On page 21, you quote Luna, an adoptive mother, who expresses her decision to open her heart up to an expectant mother she's matched with, even if it means the mom parents and Luna experiences pain and sadness. Personally, I know many adoptive parents who choose International Adoption over Domestic Adoption to avoid any sort of pain, relationship struggles, confusion, or involvement with the child's biological parents. Can you speak to those who are on the fence, thinking about choosing IA because of birth parent fears?

If someone is pulled toward international route with the conscious (or subconscious) reason to avoid those pesky/scary birth parents, then that’s a problem that needs to be addressed. As it’s been pointed out, the birth parents are there, in the child, whether one wants to acknowledge that or not. There is no avoiding the birth parents, for they are carried within every cell of the child. To deny that influence is to deny part of the child.

The more an adoption path can be planned mindfully, with hidden motivations exposed and examined, the better these one-day parents will be able to deal with What Is for the child they eventually parent. It’s OK to have thoughts and feelings that come from fear – we all do – but by shining light on those fears, we can choose how to act in a given situation. It’s the action that comes from subconscious motivation that is likely to lead to trouble.

It's my wish that anyone setting out on such a monumental adoption journey would educate themselves on what it’s like for the others in the adoption triad, specifically the child in an adoption as well as the first parents of that child (if living). Ways to do this include reading books and blogs by adult adoptees, being guided through exercises that put you in the shoes of another, and talking with people who have held a different position in an adoption triad than the one you hope to occupy.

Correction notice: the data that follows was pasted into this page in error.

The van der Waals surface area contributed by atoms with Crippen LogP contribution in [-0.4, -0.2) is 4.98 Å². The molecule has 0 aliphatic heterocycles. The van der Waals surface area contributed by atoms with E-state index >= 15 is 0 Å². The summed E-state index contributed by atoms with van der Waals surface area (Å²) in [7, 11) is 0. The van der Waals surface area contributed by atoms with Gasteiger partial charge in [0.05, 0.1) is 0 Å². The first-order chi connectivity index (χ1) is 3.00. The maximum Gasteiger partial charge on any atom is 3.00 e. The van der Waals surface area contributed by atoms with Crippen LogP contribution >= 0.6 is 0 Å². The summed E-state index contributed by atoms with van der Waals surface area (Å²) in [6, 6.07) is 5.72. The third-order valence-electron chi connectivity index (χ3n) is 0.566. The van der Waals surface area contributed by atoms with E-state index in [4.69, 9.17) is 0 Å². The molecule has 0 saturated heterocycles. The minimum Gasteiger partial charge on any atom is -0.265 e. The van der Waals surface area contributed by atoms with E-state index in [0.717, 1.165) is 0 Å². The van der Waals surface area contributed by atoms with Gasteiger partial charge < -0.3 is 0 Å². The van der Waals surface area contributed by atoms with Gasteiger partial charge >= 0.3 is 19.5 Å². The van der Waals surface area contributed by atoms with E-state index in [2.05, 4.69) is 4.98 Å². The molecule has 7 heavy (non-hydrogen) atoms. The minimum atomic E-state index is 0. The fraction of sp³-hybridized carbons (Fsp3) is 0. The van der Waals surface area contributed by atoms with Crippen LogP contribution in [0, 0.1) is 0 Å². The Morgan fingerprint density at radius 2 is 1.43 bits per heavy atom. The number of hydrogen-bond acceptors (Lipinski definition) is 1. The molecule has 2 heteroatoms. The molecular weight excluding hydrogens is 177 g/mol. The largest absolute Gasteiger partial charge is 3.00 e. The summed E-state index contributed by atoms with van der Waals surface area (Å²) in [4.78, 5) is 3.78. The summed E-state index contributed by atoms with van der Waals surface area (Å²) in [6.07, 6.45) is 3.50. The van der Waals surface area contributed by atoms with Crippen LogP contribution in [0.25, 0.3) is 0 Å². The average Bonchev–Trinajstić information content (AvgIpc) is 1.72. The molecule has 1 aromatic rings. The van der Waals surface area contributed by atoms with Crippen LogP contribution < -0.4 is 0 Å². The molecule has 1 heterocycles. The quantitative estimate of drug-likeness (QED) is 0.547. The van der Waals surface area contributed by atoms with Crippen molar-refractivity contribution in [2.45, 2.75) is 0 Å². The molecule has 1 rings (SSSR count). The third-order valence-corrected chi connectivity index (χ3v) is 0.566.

On page 25, you share that it's unnecessary to put nature and nurture in any sort of hierarchy. Talk to me about this idea. Why do people feel the need to choose between nature and nurture when it comes to adoptees? What should adoptive parents do as they struggle to work through ideas surrounding nature and nurture?
This is such a great question. And it speaks directly to the Either/Or mindset I mentioned above and also why I preach so much about mindfulness.
Deep down, I think that parents on both sides have a fear of not being considered real by others -- and maybe even by themselves. Birth parents have historically been told to move on as if they hadn't had a child-ectomy. Just forget about your baby. He has another mother now. Her place as an integral part of her baby/child/tween/teen/adult is forgotten, buried, negated.

Adoptive parents also may carry a kernel of doubt about their legitimacy. An adoptive mother carries the knowledge that she isn't the Only, that there is another mother out there somewhere. And what adoptive mom hasn't had someone inquire about her child's "real mom"?
So when we are acting from this place inside in which we feel small and scared and resentful of sharing the role and not "real," we may have an unconscious desire to prove our legitimacy. A strategy that's often used to build oneself up is to tear the other person down. We do this without thinking. We are on automatic, just trying to get our need met, our need for everyone to know just how "real" and how legitimate we are. How WE have the prime position in our child's life, not that other woman.
I tell a story on page 89, one that took place on my son's 9th birthday. He told me that day, "You're one of my favorite mommies!" I could have taken that in one of two ways. (1) I am in competition with his birth mom and I'm not out-and-out winning (a hierarchy), or (2) my son has a heart so big and loving that he can fit us both in it. One way fills me with pain and jealousy; the other fills me with joy and pride Which would you choose if you stopped to make a conscious choice?
It's through mindfulness that we are able to choose the response that best serves, the response that doesn't split our baby. (Side benefit: we heal and find wholeness for ourselves, as well!)

What's next for you? What are you currently working on? How can readers get in touch with you?
Besides the workshops I'm delivering this fall, I'm practicing to improve my sirasana pose as I still have fear around trying it away from the wall. I write regularly at and currently I'm freelancing as I find opportunities.

On Twitter I'm @LavLuz and my book is available in hardback and Kindle on Amazon (as well as with other online booksellers, and many local libraries). I can be reached by email at lori at lavenderluz dot com. I enjoy hearing from people who are exploring openness in adoption.